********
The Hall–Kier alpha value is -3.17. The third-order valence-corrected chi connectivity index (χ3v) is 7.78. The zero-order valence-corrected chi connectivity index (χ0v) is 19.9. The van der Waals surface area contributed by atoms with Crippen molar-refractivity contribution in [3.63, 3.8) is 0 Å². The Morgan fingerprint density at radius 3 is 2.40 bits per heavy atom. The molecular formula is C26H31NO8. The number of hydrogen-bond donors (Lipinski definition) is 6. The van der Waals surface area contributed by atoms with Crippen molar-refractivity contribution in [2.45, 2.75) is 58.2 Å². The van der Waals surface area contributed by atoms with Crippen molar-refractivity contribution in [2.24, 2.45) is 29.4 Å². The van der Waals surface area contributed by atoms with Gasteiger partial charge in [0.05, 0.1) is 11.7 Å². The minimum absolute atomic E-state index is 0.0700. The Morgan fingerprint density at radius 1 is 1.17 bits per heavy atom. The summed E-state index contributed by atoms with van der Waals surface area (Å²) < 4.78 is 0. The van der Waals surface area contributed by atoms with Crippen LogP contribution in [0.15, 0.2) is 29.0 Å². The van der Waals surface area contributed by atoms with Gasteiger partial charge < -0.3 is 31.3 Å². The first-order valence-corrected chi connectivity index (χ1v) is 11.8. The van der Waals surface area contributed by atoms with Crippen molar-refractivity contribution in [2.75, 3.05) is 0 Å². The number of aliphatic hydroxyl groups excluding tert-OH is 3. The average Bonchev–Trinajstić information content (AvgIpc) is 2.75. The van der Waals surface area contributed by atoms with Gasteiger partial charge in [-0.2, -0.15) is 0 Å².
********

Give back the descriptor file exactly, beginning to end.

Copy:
The Hall–Kier alpha value is -3.17. The third-order valence-corrected chi connectivity index (χ3v) is 7.78. The zero-order valence-corrected chi connectivity index (χ0v) is 19.9. The van der Waals surface area contributed by atoms with Crippen molar-refractivity contribution in [3.63, 3.8) is 0 Å². The Morgan fingerprint density at radius 3 is 2.40 bits per heavy atom. The molecular formula is C26H31NO8. The number of hydrogen-bond donors (Lipinski definition) is 6. The van der Waals surface area contributed by atoms with Crippen molar-refractivity contribution in [2.45, 2.75) is 58.2 Å². The van der Waals surface area contributed by atoms with Crippen molar-refractivity contribution in [2.24, 2.45) is 29.4 Å². The van der Waals surface area contributed by atoms with Gasteiger partial charge in [0.05, 0.1) is 11.7 Å². The minimum absolute atomic E-state index is 0.0700. The Morgan fingerprint density at radius 1 is 1.17 bits per heavy atom. The summed E-state index contributed by atoms with van der Waals surface area (Å²) < 4.78 is 0. The van der Waals surface area contributed by atoms with Crippen LogP contribution in [0.15, 0.2) is 29.0 Å². The van der Waals surface area contributed by atoms with Gasteiger partial charge < -0.3 is 31.3 Å². The first-order valence-corrected chi connectivity index (χ1v) is 11.8. The van der Waals surface area contributed by atoms with Crippen molar-refractivity contribution in [2.75, 3.05) is 0 Å². The number of aliphatic hydroxyl groups excluding tert-OH is 3. The average Bonchev–Trinajstić information content (AvgIpc) is 2.75. The van der Waals surface area contributed by atoms with Gasteiger partial charge in [-0.2, -0.15) is 0 Å².